I’m a Casualty of the War on Christmas (The Yearly Repeat Blog Post)

War on Christmas

Someone last week insisted that she was going to wish people a “Merry Christmas” and not a “Happy Holiday” and that she didn’t wish them a happy holiday at all–ONLY a Merry Christmas.  Wow, that’s the Christmas spirit?  How sad.  If you don’t know what to wish people and don’t have the time or inclination to find out exactly how they celebrate this time of year, rather than pushing your own religious agenda, how about simply wishing someone a GOOD day or a  NICE day?

It’s that time of year again when the very word Christmas becomes part of a struggle for control between Christians and pretty much any other religion.  This is an article that ran for the first time in 2006 and is as pertinent or more so today as the War on Christmas terminology escalates.  (Really, I can’t believe I’m still running this article year after year or that Sarah Palin and others are still using this terminology.)   It’s too bad that some people forget their Christ’s compassion when they’re publicly  remembering the reason for their season.   It’s a time of the year when people tend to be either very happy to be with loved ones or very sad not to be–and way more stressed than is necessary.  Let’s remember to be kind to others who may not be having as merry a time as others are, particularly in the current economy, with soldiers far from home, and a lot of uncertainty about what the next year will bring.  This season can be especially joyous…or a tragic reminder of joys lost.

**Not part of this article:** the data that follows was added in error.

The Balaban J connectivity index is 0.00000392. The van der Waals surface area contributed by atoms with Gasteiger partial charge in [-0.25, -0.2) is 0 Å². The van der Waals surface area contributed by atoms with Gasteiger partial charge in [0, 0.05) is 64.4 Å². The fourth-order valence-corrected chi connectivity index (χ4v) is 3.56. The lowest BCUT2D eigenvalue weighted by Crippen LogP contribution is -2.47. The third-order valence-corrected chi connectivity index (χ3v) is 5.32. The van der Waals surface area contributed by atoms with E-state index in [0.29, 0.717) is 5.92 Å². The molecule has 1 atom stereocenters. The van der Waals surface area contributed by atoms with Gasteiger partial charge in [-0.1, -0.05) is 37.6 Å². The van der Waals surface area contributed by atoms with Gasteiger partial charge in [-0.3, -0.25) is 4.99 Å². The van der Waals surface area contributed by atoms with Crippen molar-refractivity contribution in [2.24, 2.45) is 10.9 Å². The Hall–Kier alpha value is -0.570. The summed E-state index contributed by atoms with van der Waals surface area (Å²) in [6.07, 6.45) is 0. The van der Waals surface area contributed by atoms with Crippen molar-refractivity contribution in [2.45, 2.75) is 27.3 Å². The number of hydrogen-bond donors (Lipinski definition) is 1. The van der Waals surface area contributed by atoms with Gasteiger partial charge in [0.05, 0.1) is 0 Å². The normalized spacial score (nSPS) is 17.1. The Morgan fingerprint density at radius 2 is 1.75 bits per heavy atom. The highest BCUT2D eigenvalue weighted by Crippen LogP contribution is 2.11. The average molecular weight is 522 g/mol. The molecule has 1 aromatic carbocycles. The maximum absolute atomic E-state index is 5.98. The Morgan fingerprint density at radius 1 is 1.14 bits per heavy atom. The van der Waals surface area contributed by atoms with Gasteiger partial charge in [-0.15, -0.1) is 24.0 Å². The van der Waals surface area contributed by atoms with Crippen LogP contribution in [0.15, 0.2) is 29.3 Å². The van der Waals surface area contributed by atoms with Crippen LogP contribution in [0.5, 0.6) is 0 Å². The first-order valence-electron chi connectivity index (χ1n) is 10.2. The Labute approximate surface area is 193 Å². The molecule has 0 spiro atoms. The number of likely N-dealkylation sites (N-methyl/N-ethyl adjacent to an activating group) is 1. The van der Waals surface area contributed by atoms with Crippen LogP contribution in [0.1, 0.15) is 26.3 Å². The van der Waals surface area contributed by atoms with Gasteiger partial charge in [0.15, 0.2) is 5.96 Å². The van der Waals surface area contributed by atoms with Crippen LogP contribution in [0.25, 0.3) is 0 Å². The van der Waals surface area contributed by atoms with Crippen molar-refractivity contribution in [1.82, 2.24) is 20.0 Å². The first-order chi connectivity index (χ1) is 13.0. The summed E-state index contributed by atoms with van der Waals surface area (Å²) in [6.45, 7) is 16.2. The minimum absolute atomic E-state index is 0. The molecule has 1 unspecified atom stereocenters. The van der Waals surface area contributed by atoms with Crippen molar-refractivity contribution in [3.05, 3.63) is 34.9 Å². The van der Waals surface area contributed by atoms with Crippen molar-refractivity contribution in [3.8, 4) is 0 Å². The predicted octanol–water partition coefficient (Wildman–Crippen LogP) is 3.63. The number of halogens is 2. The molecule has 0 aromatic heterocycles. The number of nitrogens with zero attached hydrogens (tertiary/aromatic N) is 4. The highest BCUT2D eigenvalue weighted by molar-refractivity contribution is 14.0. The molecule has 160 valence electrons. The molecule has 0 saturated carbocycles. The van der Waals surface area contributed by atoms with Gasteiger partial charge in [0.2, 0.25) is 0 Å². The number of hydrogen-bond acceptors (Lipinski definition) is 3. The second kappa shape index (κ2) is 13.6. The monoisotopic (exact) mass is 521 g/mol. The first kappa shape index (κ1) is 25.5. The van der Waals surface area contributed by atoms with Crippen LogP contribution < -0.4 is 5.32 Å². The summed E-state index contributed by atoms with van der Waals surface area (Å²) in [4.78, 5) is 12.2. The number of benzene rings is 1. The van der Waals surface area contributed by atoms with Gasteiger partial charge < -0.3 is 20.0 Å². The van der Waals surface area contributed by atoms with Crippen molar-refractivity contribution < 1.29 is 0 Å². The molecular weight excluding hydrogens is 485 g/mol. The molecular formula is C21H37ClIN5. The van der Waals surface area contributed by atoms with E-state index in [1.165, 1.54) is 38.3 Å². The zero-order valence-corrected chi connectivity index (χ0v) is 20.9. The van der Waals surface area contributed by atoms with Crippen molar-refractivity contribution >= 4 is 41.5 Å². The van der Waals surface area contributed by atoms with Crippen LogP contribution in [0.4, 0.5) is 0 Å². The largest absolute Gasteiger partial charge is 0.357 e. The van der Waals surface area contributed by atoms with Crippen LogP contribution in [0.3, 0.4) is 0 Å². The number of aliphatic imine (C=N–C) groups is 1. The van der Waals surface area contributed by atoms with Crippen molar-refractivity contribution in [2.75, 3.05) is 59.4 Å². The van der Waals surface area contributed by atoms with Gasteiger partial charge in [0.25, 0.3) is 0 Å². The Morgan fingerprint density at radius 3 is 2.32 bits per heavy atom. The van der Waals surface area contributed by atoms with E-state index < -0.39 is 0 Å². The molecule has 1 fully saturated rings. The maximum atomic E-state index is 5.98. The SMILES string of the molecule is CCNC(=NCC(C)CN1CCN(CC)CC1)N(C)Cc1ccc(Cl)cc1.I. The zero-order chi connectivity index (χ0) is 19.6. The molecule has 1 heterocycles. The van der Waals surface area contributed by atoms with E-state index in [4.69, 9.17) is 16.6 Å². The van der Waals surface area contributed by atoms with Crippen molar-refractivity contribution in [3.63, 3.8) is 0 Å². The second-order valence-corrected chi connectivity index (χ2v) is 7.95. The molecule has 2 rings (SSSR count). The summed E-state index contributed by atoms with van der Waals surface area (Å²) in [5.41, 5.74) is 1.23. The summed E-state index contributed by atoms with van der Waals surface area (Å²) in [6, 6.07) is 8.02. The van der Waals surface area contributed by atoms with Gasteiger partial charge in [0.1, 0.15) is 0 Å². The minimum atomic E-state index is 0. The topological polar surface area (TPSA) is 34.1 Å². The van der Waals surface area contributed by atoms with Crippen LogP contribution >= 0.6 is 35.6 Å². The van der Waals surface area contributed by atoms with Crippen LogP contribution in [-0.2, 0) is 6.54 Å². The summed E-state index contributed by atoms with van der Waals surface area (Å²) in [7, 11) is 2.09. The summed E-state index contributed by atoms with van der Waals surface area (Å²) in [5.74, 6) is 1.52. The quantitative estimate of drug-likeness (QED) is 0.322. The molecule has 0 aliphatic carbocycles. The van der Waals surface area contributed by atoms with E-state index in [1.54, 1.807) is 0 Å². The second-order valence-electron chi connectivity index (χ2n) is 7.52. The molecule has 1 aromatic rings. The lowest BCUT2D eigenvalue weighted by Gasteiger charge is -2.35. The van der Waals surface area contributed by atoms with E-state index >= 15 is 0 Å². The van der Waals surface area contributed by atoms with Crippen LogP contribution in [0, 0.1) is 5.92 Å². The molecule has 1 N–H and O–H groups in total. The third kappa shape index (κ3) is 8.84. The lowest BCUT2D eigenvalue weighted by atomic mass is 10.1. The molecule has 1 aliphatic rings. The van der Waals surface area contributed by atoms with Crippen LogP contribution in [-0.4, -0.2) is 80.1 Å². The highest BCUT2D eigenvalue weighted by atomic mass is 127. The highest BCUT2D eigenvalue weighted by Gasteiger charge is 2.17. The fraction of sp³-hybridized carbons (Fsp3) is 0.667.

Copyrighted by Lorna Tedder. Originally published in Third Degree of Contrast.

You know what? I don’t really care if you wish me a “Merry Christmas,” a “Blessed Solstice,” or “Happy Holidays.” I don’t. But just wish it for me and don’t demand it of me. Such a wish, in my opinion, should be meant as a lovely personal blessing, not a political grenade.

I’m doing pretty good, I suppose. I’m still having moments  of  sadness  juxtaposed  with  relief  and  solid  attempts to enjoy the season with my children. I am open to joyful moments, and there have been more than a few sweet ones. So no one needs to avoid me or feel they can’t laugh around me. Most of my co-workers  stay out of range and let me work quietly. They don’t know what to say and they don’t want to  intrude, and this is okay. But sometimes I am unexpectedly sad and it shows. If the Law of Attraction is in effect, then I probably draw to me the  thing I’m most fearing at this moment,  which is, I really  don’t  want  to  be antagonized  or further stressed right now.

Which is why the woman behind the counter goes to great pains to insist I have a “Merry Christmas.”

I’m frowning  into  my purse,  looking  for the  credit card that’s  somewhere  in there but  my  fingers  instead find the “A Life  Remembered”  memento,  and I wince. Reflex, I suppose. I’m having an overall good day but the reminder takes me by surprise.

Just then the cashier says, in a not so pleasant way, “Smile. It’s Christmas.”